iGEM 2019

During the summer vacation 2019 a group of undergraduate students from the University of Nottingham sought to build upon the medal winning success of two previous Nottingham iGEM teams.

This year’s team designed and conducted a novel scientific research project for the prestigious and internationally renowned “iGEM competition” (international Genetically Engineered Machine).

The project "Notox" developed a new system that can “sniff out” when food preservation and packaging methods fail, allowing the growth of dangerous Clostridium botulinum bacteria. These bacteria can cause a type of food poisoning which may result in paralysis or even death.


Team Nottingham 2019 travelled to Boston, USA to present their work at the iGEM jamboree and can now proudly boast a Gold Medal along with nominations for ‘Best Food and Nutrition project’ and ‘Best Human Practices’.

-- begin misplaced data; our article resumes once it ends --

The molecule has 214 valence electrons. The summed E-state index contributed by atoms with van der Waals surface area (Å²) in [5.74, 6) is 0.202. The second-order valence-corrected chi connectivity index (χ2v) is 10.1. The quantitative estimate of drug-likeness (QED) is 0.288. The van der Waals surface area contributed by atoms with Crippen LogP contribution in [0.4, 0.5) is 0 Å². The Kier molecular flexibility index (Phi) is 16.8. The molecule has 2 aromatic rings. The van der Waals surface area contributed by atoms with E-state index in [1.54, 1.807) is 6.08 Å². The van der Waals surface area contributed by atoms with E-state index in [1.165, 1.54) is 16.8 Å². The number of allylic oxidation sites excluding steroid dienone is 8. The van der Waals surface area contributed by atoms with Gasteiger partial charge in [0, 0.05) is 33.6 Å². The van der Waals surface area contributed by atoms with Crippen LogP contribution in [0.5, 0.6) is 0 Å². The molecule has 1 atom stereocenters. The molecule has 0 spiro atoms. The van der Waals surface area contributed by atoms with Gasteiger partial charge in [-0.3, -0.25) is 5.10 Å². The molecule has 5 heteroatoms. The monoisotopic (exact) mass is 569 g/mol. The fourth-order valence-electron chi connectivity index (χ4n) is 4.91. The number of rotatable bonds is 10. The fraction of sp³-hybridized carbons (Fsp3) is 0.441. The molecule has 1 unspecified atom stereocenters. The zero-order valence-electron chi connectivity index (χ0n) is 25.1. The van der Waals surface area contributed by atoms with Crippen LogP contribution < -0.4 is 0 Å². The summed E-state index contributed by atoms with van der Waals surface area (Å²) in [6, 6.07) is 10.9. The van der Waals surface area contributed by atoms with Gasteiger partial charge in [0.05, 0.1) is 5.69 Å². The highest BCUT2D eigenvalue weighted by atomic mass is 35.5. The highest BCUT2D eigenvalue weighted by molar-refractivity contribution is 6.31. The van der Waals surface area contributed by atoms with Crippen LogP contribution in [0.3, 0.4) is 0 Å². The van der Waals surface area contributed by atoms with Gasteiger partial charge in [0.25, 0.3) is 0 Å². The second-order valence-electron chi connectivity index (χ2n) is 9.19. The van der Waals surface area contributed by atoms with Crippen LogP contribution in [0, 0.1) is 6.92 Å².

The Team

Nottingham’s team of 10 undergraduate students was drawn from the Schools of Life Sciences, Mathematics and Computer Science. 

Team leader Saniya Crouch was aided by:

  • James Abbott
  • Jacob Gausden
  • Alice Hodson
  • Millie Johnson
  • Fiona Kemm
  • Marta Marcheluk
  • Mohamed Rahman
  • Yaseen Tengur and
  • Daniel Vaughan 


The iGEM Team 2019


For the duration of their project they were embedded within BBSRC/EPSRC Synthetic Biology Research Centre (SBRC) at Nottingham, under the overall guidance of Prof Nigel P Minton (PI) and Dr Ruth Griffin (CoI) and under the close supervision of a dedicated multidisciplinary team comprising of:

  • Louise Dynes
  • Jacque Minton
  • Dr Carmen McLeod
  • Dr Maria Zygouropolous
  • Francois Seys
  • Dr Andrew Dempster
  • Dr Thomas Millat
  • Dr Nicole Pearcy
  • Dr Rupert Norman
  • Dr Jon Humphreys and
  • Dr Terry Bilverstone

Read more about the project at igem.org.